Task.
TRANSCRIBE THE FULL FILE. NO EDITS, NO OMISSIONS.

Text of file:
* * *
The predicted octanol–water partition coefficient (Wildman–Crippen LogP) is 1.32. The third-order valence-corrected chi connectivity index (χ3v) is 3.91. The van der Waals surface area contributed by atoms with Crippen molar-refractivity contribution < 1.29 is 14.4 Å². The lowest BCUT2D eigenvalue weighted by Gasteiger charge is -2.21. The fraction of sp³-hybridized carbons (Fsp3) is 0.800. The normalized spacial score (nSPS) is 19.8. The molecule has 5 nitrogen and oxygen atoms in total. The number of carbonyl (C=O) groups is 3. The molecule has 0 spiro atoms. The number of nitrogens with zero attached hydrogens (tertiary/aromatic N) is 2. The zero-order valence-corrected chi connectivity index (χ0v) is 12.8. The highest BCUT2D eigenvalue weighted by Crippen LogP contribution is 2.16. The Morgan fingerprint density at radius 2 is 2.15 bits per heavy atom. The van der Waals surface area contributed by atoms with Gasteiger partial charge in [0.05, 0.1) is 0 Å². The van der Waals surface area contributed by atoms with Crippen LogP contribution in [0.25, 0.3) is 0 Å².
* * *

The predicted octanol–water partition coefficient (Wildman–Crippen LogP) is 1.32. The third-order valence-corrected chi connectivity index (χ3v) is 3.91. The van der Waals surface area contributed by atoms with Crippen molar-refractivity contribution < 1.29 is 14.4 Å². The lowest BCUT2D eigenvalue weighted by Gasteiger charge is -2.21. The fraction of sp³-hybridized carbons (Fsp3) is 0.800. The normalized spacial score (nSPS) is 19.8. The molecule has 5 nitrogen and oxygen atoms in total. The number of carbonyl (C=O) groups is 3. The molecule has 0 spiro atoms. The number of nitrogens with zero attached hydrogens (tertiary/aromatic N) is 2. The zero-order valence-corrected chi connectivity index (χ0v) is 12.8. The highest BCUT2D eigenvalue weighted by Crippen LogP contribution is 2.16. The Morgan fingerprint density at radius 2 is 2.15 bits per heavy atom. The van der Waals surface area contributed by atoms with Gasteiger partial charge in [0.05, 0.1) is 0 Å². The van der Waals surface area contributed by atoms with Crippen LogP contribution in [0.25, 0.3) is 0 Å².